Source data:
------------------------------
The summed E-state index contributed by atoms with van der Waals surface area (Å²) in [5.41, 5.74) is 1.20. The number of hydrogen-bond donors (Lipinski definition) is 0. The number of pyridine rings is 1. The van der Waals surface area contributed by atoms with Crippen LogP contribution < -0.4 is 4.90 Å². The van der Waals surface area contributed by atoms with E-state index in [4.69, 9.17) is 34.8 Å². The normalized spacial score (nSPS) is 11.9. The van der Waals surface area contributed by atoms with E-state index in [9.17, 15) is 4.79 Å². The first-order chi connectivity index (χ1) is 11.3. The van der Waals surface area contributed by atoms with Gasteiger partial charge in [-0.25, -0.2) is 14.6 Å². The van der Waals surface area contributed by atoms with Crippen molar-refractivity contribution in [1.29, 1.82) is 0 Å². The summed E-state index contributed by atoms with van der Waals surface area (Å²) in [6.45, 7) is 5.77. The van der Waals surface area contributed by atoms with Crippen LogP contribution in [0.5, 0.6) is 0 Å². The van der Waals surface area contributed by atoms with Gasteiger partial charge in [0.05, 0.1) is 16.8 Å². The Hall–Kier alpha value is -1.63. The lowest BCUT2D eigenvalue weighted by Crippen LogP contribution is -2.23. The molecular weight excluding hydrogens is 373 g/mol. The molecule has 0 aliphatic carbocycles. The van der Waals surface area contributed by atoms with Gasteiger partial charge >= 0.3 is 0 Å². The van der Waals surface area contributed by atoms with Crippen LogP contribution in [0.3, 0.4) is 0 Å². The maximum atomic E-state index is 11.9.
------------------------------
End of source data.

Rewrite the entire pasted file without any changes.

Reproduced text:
The summed E-state index contributed by atoms with van der Waals surface area (Å²) in [5.41, 5.74) is 1.20. The number of hydrogen-bond donors (Lipinski definition) is 0. The number of pyridine rings is 1. The van der Waals surface area contributed by atoms with Crippen LogP contribution < -0.4 is 4.90 Å². The van der Waals surface area contributed by atoms with E-state index in [4.69, 9.17) is 34.8 Å². The normalized spacial score (nSPS) is 11.9. The van der Waals surface area contributed by atoms with E-state index in [9.17, 15) is 4.79 Å². The first-order chi connectivity index (χ1) is 11.3. The van der Waals surface area contributed by atoms with Gasteiger partial charge in [-0.25, -0.2) is 14.6 Å². The van der Waals surface area contributed by atoms with Crippen molar-refractivity contribution in [1.29, 1.82) is 0 Å². The summed E-state index contributed by atoms with van der Waals surface area (Å²) in [6.45, 7) is 5.77. The van der Waals surface area contributed by atoms with Crippen LogP contribution in [0.5, 0.6) is 0 Å². The van der Waals surface area contributed by atoms with Gasteiger partial charge in [0.05, 0.1) is 16.8 Å². The Hall–Kier alpha value is -1.63. The lowest BCUT2D eigenvalue weighted by Crippen LogP contribution is -2.23. The molecular weight excluding hydrogens is 373 g/mol. The molecule has 0 aliphatic carbocycles. The van der Waals surface area contributed by atoms with Gasteiger partial charge >= 0.3 is 0 Å². The van der Waals surface area contributed by atoms with Crippen LogP contribution in [0.3, 0.4) is 0 Å². The maximum atomic E-state index is 11.9.